A Harvard University economics department recruiting video for new Ph.D. students that could be described as spectacularly stodgy and stereotypically self-important has inspired considerable creativity in the department -- in the form of parody videos now making their way to YouTube.
“Ed Glaeser and I made the video in a misguided attempt to make the Harvard economics department's Ph.D. admissions Web site more personal. Of course, if you have seen the video you know that the effect is rather different -- pompous I would say,” John Campbell, an economics professor and a co-star star of the official show, wrote in an e-mail.
In stilted tones, and with uncannily consistent eye contact, the two Harvard economics professors (one with his tie hanging rather awkwardly), welcome potential students, describe the campus visitation process and put in a good word for the department. “It’s like watching paint dry,” one YouTube poster wrote. “I didn’t think it was quite that exciting,” a second poster responded.
"I think I speak for all Harvard economics graduate students when I say that it was a triumph for filmmaking and it was the perfect advertisement for the program," wrote Anthony Niblett, a Ph.D. student who "cut" one of the spoofs over "a soothing cup of chamomile tea" and whose taste for satire translates even over e-mail.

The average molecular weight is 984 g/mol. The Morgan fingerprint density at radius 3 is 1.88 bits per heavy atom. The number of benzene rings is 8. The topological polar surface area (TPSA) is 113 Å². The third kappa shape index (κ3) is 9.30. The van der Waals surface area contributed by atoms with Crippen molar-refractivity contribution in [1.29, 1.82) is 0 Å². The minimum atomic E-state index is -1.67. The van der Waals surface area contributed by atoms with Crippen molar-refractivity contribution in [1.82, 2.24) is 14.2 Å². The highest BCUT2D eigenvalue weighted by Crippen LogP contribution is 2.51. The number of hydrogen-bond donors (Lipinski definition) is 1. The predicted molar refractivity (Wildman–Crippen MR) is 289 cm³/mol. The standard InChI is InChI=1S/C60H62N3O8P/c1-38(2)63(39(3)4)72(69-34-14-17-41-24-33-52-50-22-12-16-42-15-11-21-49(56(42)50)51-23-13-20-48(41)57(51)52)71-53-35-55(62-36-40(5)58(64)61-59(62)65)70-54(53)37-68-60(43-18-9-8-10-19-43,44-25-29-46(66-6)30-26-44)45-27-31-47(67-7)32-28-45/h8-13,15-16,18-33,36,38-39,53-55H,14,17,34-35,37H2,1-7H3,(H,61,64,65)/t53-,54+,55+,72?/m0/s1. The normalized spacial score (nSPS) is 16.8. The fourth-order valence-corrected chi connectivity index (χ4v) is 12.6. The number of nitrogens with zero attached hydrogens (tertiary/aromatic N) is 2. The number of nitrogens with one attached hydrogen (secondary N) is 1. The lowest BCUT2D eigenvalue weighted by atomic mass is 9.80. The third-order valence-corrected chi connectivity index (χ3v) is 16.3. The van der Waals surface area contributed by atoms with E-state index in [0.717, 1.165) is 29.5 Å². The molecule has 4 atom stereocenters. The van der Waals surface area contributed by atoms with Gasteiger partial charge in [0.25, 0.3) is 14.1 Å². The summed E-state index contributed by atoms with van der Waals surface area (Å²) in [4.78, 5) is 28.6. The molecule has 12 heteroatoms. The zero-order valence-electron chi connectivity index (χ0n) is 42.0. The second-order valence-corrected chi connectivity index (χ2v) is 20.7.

Two video parodies – shown at a department holiday skit party – have received thousands of YouTube hits each. In one, partially set to Marvin Gaye's "Let's Get it On," the creators open the video by citing declining female enrollment in the economics Ph.D. program and suggest that, “In an effort to reverse this trend, Harvard has recruited two Professors skilled in the art of seduction.” Offering a sneak peek of next year’s video, the creators splice the original to turn the merely serious into the sexually suggestive.
In a second “outtakes video,” a student posing as one of the professors describes the decision to come to Harvard as “a trivial model of compensating differentials.”
Harvard economics Ph.D. students enjoy “a long and honorable tradition” of spoofing their professors at the annual holiday party, Campbell wrote, but video editing technology and the Internet have now made it possible to share the videos with the world via YouTube. “I am quite proud of my 15 minutes of Internet fame, but don't want to repeat the experience. If I see a video camera coming my way in the future, I will emulate the New York man in "Borat" who is seen running away across the street!” Campbell wrote.
“It was an act of folly motivated by a desire to show students that we really care about them,” wrote Glaeser, the other economics professor in the video. “Somehow we thought that information technology could be helpful -- clearly using that technology requires more skills than I have.”
“For what it's worth,” Glaeser added via e-mail, “I think that the student satires of us are both hilarious and entirely deserved.”
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